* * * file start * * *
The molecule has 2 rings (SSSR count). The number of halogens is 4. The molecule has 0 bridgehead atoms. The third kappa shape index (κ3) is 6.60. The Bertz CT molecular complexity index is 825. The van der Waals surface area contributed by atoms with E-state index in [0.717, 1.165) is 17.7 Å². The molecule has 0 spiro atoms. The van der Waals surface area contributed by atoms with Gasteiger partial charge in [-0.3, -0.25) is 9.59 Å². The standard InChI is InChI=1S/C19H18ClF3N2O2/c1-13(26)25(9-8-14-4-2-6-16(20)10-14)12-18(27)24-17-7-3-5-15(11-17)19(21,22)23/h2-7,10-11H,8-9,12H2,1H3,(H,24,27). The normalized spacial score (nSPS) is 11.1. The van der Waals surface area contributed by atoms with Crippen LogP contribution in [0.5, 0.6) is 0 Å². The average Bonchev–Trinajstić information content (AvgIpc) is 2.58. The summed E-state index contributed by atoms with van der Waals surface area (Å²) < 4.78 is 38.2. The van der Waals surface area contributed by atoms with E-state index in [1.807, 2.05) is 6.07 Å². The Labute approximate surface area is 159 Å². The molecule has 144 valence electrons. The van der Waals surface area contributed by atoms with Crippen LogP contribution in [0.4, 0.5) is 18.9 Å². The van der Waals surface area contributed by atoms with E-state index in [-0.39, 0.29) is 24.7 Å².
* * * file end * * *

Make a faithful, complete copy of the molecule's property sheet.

The molecule has 2 rings (SSSR count). The number of halogens is 4. The molecule has 0 bridgehead atoms. The third kappa shape index (κ3) is 6.60. The Bertz CT molecular complexity index is 825. The van der Waals surface area contributed by atoms with E-state index in [0.717, 1.165) is 17.7 Å². The molecule has 0 spiro atoms. The van der Waals surface area contributed by atoms with Gasteiger partial charge in [-0.3, -0.25) is 9.59 Å². The standard InChI is InChI=1S/C19H18ClF3N2O2/c1-13(26)25(9-8-14-4-2-6-16(20)10-14)12-18(27)24-17-7-3-5-15(11-17)19(21,22)23/h2-7,10-11H,8-9,12H2,1H3,(H,24,27). The normalized spacial score (nSPS) is 11.1. The van der Waals surface area contributed by atoms with Crippen LogP contribution in [0.5, 0.6) is 0 Å². The average Bonchev–Trinajstić information content (AvgIpc) is 2.58. The summed E-state index contributed by atoms with van der Waals surface area (Å²) < 4.78 is 38.2. The van der Waals surface area contributed by atoms with E-state index in [1.807, 2.05) is 6.07 Å². The Labute approximate surface area is 159 Å². The molecule has 144 valence electrons. The van der Waals surface area contributed by atoms with Crippen LogP contribution in [0.4, 0.5) is 18.9 Å². The van der Waals surface area contributed by atoms with E-state index in [-0.39, 0.29) is 24.7 Å².